In the happening ward rest and sleep should be the last things on the patient’s mind. Lunch is followed by a visit from the stoma care nurse keen to demonstrate how to get on with a changed lifestyle. Then it’s the turn of the Floor Supervisor and a person from Housekeeping both keen to know if everything is in order. There’s another visit from the duty nurse for recording the body’s performance during the first half of the day and then the hospital day moves into the visiting hours.

 The dinner trolley should announce the start of the end of the day? A glimmer of hope but there are some more things to be done. It takes time for the catering assistant to distribute the different meals and more time to collect all the trays after the meal. Time for sleep at last? Not just yet – the diet check box includes a glass of milk – unfortunately that arrives after the patient has said goodnight to the doctors, nurses and hopefully to all the ailments.

 An active and busy day in hospital is sure part of the healing therapy!

 

 

 

 

The Old Prescription

 

Medicine and healthcare are now way ahead of their times.  For this reason it is right and just to attempt a retrospective of health care in the days before the advent of penicillin and micro-specialisation.

 My early memories of healthcare revolve round our doctor who had a Licentiate in Medicine and practised in Calicut. When he placed his stethoscope on a patient’s body, he was never far from his oath to practice medicine honestly. He looked for the symptoms and an effective cure and never bothered about the tax status of the patient, his standing in society, his religion and least of all his ability to pay. In those days doctors divided their time between their pharmacies and home visits. The mid-century pharmacy had a few basic amenities like an X-Ray machine, a surgery for dressing minor injuries and in some cases, a few rooms for patients from out of town.

 A home visit from the doctor was an occasion for everyone to congregate in the drawing room. The children hung around the door while the doctor examined the patient with the help of a torchlight. The healing began with a finger on the pulse, a look at the tongue, an examination of the throat and the inevitable instruction to breathe deeply. Then there were questions about when the symptoms surfaced, how well the daily routines were going and whether there were other issues like a headache, body pain, or a cough.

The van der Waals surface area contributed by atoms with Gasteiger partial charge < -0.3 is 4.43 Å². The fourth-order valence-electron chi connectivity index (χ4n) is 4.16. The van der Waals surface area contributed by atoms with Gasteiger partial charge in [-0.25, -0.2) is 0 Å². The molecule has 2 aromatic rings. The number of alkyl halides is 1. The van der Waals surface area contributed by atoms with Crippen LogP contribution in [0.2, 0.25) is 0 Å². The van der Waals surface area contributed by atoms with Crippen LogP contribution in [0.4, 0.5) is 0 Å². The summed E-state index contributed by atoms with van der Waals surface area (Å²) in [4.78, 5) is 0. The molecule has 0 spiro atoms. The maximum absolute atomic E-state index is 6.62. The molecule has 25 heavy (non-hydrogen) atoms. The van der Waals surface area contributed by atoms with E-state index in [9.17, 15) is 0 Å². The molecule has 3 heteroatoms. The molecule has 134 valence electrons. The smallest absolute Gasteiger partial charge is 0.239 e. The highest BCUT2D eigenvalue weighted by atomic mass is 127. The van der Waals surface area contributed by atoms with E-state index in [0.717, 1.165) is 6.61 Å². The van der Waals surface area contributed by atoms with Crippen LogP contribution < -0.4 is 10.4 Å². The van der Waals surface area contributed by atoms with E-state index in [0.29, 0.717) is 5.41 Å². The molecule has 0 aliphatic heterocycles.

There were few pathology labs and digital readers to let you into the deepest secrets of the human body.  All the same, ailments from chicken pox to pemphigus were diagnosed within minutes and there was never the need to wait half a day of one’s life to see a specialist. The doctor simply read the signs, analysed the symptoms, listened to the patient, then smiled reassuringly and said: “Am sure you will be back in school in two days.” He was a dietician as well. At the end of the visit he would issue the negative list and an advisory for the next few days: “No mangoes, no oily foods, just kanji[i] or rice and buttermilk cooked with turmeric.”

 He then wrote an elaborate prescription which the compounder in his pharmacy deciphered and prepared. Most medicines of the era seemed related to the carminative and were a bright red in colour. Quinine which was still in use was a deceptive pink and topped the international levels for bitterness. After compounding, the mixture was poured into thick glass bottles with a label on one side and a paper-cut measure on the other. Back home the instructions were followed like religious rituals:  ‘shake the bottle before use; take three or four times a day before, or after food.’

 Cuts and bruises were treated with a tincture of iodine and a home-made bandage. There was a litany of poultices for every part of the anatomy.  Rigorous salt water gargles were always in fashion and every home owned an eye glass to clean the eyes of dust and dirt. Castor oil, Epsom salts, glycerine-tannic acid, gentian violet and Mendel’s solution were permanent fixtures on the medicine shelf. Turmeric, ginger, garlic, cumin and half the ingredients in the pantry were also used as remedies to complement the red and pink mixtures.

 Some members of the community placed their trust in Ayurveda and some in homeopathy. The aryavaidyasala[ii] in our town at that time had no chrome and glass, but dispensed powders, medicines and mixes for various ailments.  The patient came home with a bundle of dried roots and medicinal plants all wrapped up in an old issue of the Mathrubhoomi[iii]. The decoction was then prepared at home just as the vaidyar[iv] instructed. Often, the ingredients had to be boiled for hours with lots of water and slowly reduced from maybe a pint to an ounce or two. The end result was bitter and had to be gulped down in the best way possible and then repeated every day for as long as the treatment lasted. The list of dietary restrictions was long and varied, but at the end of the treatment the patient usually hurried to offer oblations to Lord Dhanvantari[v].  

 There were short comings and limitations. When all of the above did not work, the wealthy took the Mangalore Mail to Madras or Vellore for the next level of care. The rest of the community re-imposed their trust in the Licentiate in Medicine, the print-wrapped bundle of herbs and their own destinies.

                        


[i] Gruel made with broken rice

[ii] The medicine shop

[iii] The local daily

[iv]  A doctor of indigenous medicine

[v] The deity for healthcare